The DPD micro-depot in Hamburg’s Hafencity lives up to its name. It’s so small, you could almost miss it. It’s a parking lot with two electric tricycles. The parcels are delivered and reloaded in the Sprinter. DPD is testing the so-called Tripl in Berlin, Cologne and Hamburg. The small e-mobile has a capacity of about 50 small parcels with a maximum total weight of 200 kg. Tripl driver Serdor Aydin (33) explains that he can serve a maximum of 25 stops on his tour through Hamburg’s Hafencity. Small, green, local – micro-depots are becoming increasingly important in city logistics. From there, delivery can be organised with freight bikes or small electric vehicles in the immediate vicinity. In this way, service providers can circumvent impending driving bans in cities and build a green image.
Since 2015, the kep service provider has set up several parcel containers in the city centre. These are delivered fully loaded by truck in the morning and picked up again empty in the afternoon. On site, the parcels are delivered on foot by sack truck or by e-load wheel. According to its own information, UPS saves itself the daily use of up to ten delivery vehicles (depending on the season). The trend towards micro-depots is not only visible in Hamburg. Only recently, four projects were awarded prizes at the Federal Competition for Sustainable Logistics Concepts in Berlin. Three of them focus on the local microhub. In the research project “Intelligent City Logistics” in Heidelberg, for example, goods are reloaded onto e-truck wheels at central transhipment points. The TU Nuremberg project, which also received an award, follows the same approach. Even the logistics provider Dachser relies on microdepots in Stuttgart. The company does not deliver parcels, but general cargo consignments weighing up to 250 kg with electrified load wheels from the micro-lift to the customer. The list of projects is long and the approaches differ. But everything revolves around the microdepot and delivery with something other than a diesel-powered transporter. Citylogistics projects like those of DPD and UPS have an interesting side effect. They bind not only customers but also specialists.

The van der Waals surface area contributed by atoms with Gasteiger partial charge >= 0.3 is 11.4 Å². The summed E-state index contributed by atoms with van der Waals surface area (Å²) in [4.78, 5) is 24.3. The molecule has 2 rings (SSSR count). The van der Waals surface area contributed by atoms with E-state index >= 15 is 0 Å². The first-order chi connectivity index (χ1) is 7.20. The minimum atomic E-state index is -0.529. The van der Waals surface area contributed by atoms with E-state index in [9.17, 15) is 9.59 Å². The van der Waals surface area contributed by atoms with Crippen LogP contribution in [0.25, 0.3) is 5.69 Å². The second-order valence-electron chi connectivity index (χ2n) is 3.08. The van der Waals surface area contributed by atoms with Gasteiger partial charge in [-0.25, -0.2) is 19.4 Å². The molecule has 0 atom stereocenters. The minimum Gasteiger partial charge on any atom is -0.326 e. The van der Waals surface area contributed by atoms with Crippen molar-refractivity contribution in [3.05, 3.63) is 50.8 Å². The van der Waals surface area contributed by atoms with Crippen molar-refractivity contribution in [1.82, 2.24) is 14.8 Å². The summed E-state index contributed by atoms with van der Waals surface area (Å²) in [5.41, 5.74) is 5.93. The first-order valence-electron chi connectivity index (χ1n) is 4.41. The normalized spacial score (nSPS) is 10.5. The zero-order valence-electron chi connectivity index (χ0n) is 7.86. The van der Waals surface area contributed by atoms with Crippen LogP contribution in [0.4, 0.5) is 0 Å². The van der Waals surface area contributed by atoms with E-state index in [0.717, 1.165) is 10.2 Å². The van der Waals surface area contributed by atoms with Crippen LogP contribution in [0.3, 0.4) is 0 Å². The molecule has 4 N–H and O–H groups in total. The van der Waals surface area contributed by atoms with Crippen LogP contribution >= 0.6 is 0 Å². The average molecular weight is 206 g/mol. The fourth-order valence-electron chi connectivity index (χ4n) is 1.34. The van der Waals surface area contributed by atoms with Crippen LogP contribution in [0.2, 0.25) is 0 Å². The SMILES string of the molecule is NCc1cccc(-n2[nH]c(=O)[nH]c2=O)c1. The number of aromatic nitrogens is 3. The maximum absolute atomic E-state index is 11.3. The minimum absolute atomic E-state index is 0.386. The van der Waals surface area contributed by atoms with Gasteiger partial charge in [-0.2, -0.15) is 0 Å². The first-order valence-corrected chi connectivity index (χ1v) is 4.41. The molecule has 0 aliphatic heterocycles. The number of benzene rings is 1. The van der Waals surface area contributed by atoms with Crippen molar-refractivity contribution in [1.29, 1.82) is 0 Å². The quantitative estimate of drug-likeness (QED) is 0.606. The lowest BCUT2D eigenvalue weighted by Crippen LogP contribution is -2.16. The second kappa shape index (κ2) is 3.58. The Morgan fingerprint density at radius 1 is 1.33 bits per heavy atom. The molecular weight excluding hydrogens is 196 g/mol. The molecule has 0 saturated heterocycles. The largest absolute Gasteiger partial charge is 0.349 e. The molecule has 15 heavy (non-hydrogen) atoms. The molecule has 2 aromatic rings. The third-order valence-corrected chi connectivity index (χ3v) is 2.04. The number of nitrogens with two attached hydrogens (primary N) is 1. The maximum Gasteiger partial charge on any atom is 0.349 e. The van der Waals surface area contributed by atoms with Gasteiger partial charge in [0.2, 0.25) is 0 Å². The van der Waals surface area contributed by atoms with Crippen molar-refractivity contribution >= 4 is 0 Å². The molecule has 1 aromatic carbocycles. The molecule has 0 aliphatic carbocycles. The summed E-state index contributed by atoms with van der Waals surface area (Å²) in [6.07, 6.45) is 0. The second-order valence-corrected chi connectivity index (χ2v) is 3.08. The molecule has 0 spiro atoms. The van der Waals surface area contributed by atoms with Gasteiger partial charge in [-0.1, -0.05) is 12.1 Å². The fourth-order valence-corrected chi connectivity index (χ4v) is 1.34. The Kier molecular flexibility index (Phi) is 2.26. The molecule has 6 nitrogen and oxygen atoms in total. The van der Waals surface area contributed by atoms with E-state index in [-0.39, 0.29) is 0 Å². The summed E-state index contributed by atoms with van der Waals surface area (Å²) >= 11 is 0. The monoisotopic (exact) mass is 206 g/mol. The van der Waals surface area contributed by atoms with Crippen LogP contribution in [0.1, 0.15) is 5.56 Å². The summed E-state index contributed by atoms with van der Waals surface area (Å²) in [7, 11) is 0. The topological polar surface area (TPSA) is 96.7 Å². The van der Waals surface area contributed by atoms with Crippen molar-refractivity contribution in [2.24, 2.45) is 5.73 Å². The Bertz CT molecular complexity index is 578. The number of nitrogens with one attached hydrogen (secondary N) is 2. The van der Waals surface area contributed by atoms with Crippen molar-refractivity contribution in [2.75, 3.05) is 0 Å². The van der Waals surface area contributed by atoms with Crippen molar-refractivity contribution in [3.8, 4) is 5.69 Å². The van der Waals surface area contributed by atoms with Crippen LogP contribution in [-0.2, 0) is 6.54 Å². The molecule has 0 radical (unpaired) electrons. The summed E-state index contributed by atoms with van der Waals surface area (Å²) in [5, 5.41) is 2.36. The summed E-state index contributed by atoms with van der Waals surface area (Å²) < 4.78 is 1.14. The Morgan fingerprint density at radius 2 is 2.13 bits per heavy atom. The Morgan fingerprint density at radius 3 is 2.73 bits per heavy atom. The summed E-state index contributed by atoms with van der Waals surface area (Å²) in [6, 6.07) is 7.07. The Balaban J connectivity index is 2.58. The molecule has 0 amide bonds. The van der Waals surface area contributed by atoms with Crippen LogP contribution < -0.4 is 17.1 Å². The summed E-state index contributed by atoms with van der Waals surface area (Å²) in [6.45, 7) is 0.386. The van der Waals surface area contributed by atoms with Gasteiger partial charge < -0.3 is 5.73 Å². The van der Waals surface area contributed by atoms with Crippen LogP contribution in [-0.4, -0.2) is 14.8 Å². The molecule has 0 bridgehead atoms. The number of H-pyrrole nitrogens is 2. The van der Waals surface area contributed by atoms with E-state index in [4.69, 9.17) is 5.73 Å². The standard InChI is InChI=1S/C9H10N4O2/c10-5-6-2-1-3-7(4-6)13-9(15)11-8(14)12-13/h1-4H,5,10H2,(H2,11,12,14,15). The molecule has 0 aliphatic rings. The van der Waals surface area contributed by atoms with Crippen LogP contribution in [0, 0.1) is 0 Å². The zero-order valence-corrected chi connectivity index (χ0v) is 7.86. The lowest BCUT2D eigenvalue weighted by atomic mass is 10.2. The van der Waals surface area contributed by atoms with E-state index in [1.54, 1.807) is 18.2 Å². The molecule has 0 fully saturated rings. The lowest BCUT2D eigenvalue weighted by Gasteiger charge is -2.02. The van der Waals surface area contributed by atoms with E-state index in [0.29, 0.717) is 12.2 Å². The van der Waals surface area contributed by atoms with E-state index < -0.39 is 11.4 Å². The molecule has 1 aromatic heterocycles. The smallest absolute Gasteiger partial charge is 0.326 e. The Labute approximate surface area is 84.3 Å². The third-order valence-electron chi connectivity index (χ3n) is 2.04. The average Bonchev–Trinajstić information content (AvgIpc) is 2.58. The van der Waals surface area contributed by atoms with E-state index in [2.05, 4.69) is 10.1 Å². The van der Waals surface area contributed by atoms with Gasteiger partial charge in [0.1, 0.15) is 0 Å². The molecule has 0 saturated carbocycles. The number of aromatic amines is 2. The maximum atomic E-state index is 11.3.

says DPD press spokesman Peter Rey. The driver can only confirm this. He particularly likes the fast acceleration. “It’s quite an eye-catcher, and people want to take photos,” says Aydin. “I’m often asked about it.” Aydin believes that the unusual means of transport makes the job of the parcel carrier quite interesting. He had volunteered to be a test driver when DPD put the Elek trodreiräder on the road in Hamburg. He has been working for almost three years at the DPD branch, where he starts his shift in the sorting department at 3.30 a.m. Since the introduction of the tripl he has also been taking a tour of the Hafencity around 10 o’clock. This gives him a completely new insight into the driver’s job and allows him to get to know all sides of the Kep service. This is already helpful, he says, also for his work at the DPD depot. So he has no regrets about the decision to take on two very different jobs at DPD. Even though he would like a windscreen for the e-mobile in the cold weather. “I’m not cold,” says Aydin. “I’m constantly running up and down stairs, it keeps me warm. But the wind and rain are sometimes unpleasant.” E-wheels have another advantage. Parked roads and lack of parking spaces are no problem for the delivery staff. They don’t have to stand in a second row, but can stop between parked cars or at the edge of the sidewalk. This also saves the driver a lot of stress. The Tripl can be driven with a normal class B driving licence. You don’t need a driving licence for the cargo bike, which opens up the pool even more for professionals. In order for load bikes with and without electric motor, with two or three wheels, to be used efficiently on the last mile, Kep services need micro depots. Which brings us back to the topic and is fully in line with the trend. If microhubs are in demand by municipalities and kep service providers alike, why are there no more of them? Often there is simply a lack of space. To circumvent the problem, logistics service providers could share space for local hubs. The showcase project Komodo in Berlin, where DHL, DPD, UPS, GLS and Hermes used the same micro-depot, was recently discontinued. However, here too, each had its own container. Sharing the latter – the companies did not want to work so closely together. In Nuremberg, microdepots are to be integrated into existing properties, while in Hamburg and Munich distribution containers are parked in the neighbourhood during the day. Or they will use the underground car park and a Sprinter. However, DPD company spokesman Rey is not happy with the solution and would like to see a lockable area where more shipments can be stored temporarily.
By Carla Westerheide, SHIFT Mobility x DVZ Deutsche Verkehrs-Zeitung